November ballot question could enable adult use for more than medication. Opponents say that would not address the real victims of the drug wars, NJ's minority population
More than 15,000 medical marijuana patients are registered with Harmony Dispensary in Secaucus. CEO Shaya Brodchandel says the program doubles almost every year and business might get a whole lot bigger.
“I think it’s not a question of if, but when,” Brodchandel said. “It’s a huge economic impact.”
On the general election ballot in November, voters will be asked if they want to legalize recreational marijuana in New Jersey. A Monmouth University poll from April shows 61% of residents are in favor, but advocates on both sides say it’s not a done deal.
“It’s really promising, but there’s a lot of work to do. Educating people that there is a ballot question is important,” said Bill Caruso with NJ United for Marijuana Reform.
“If I and others thought it was a lost cause, we wouldn’t have formed the organization to fight the question on the ballot,” Gregg Edwards from Don’t Let New Jersey Go to Pot said.
Supporters say legalization is an opportunity for the state to generate new revenue, especially at a time when it is cash-strapped due to the pandemic.
Caruso meets daily with people in New Jersey and around the country who want to jump into the marijuana industry.
“It could be a client that has an interest in, what they call, a vertically integrated operation — the grow, the processing and the retail all in one,” he said. “Some are just interested in the retail side. Some are interested in converting a bakery or a candy store.”
Opponents say legalization will harm teens because even though it will only be available to people 21 and older, there will be more access, similar to underage drinking.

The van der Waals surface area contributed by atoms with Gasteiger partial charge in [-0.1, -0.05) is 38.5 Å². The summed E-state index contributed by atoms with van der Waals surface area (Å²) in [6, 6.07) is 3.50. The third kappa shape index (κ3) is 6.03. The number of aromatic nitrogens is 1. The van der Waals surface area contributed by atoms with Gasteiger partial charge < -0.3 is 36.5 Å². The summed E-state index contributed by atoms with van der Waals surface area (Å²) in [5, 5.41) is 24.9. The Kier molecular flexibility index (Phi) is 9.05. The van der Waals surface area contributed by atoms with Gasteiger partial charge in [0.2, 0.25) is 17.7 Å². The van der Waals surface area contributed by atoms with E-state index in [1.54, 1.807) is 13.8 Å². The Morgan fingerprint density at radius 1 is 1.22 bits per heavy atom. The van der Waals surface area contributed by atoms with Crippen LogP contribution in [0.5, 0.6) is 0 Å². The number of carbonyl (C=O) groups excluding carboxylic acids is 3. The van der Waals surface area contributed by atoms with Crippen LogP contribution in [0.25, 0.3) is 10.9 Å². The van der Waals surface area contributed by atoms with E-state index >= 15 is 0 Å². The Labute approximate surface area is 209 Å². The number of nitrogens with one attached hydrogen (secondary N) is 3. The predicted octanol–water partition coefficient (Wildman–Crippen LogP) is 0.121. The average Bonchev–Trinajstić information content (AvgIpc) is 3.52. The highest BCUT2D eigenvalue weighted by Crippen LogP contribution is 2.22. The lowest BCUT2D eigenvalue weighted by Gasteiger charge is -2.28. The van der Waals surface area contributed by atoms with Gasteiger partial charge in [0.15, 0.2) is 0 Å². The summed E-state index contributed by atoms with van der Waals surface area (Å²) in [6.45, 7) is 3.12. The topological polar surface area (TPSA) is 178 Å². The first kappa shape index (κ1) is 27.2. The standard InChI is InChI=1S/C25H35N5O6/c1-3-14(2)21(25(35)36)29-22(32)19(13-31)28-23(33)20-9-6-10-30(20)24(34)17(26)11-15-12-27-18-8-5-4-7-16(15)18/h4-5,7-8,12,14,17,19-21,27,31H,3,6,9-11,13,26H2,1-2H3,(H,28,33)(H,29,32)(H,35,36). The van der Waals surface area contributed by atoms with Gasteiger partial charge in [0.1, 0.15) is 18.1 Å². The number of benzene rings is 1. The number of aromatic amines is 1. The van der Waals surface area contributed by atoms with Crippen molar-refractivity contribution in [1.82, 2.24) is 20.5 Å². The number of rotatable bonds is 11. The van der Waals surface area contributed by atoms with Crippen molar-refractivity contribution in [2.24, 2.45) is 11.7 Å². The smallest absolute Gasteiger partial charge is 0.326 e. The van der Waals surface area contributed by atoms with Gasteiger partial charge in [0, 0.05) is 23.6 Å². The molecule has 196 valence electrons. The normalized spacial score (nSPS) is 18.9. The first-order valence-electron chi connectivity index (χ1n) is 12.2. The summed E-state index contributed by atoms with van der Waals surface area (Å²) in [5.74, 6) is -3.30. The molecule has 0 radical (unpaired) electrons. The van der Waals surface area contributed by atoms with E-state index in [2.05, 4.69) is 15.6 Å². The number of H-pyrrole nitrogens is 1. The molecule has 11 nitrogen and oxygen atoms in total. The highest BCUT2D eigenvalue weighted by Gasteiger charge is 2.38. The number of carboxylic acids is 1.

“People who use it chronically, and the potential effect it could have on mental health issues,” said Edwards.
“The fact of the matter is that many people are purchasing marijuana illegally. There’s no reason to continue that or incentivize that,” Brodchandel said. “It has dangerous chemicals.”
Why no push to decriminalize?
For Sen. Ron Rice, who is a vocal opponent, it’s a matter of social justice. His main issue is that it won’t right the wrong of disproportionately locking up African American residents for low-level pot offenses. He also thinks they won’t be the ones benefiting from a new recreational market. Edwards agrees.
“The Legislature could pass a bill to decriminalize it. They could pass it today and the governor said he would sign it. Why haven’t they? Because we’re afraid that might cause people not to vote for recreational use,” Edwards said. “They know that it would solve the real problem.”
According to Caruso, decriminalization will still allow for stops and arrests.
“Decriminalization doesn’t do that, by the way. It continues the ability to allow for stops and arrests,” he said. “They are going to be micro-license opportunities available that will be scaled more to the small operators that, frankly, will have more of ability to attract a minority investor into that type of effort.”
So what happens next? If the ballot measure passes, the Legislature will have to figure out details like tax rates and where to allocate the generated money.
“The discussion about where that money is reinvested in communities that have been most harmed by the war on cannabis, that’s a great discussion to be involved in right now,” Caruso said.
Brodchandel anticipates demand to be 10 times what he currently sees if plans move forward.
“Producing medicine, clean medicine, is really the key — consistent clean medicine. So using that foundation of knowledge and experience is the best way to transition,” he said.
Brodchandel’s priority, though, is the medical patients of the state. Only excess products will go to the recreational side, should they be allowed to serve the entire market.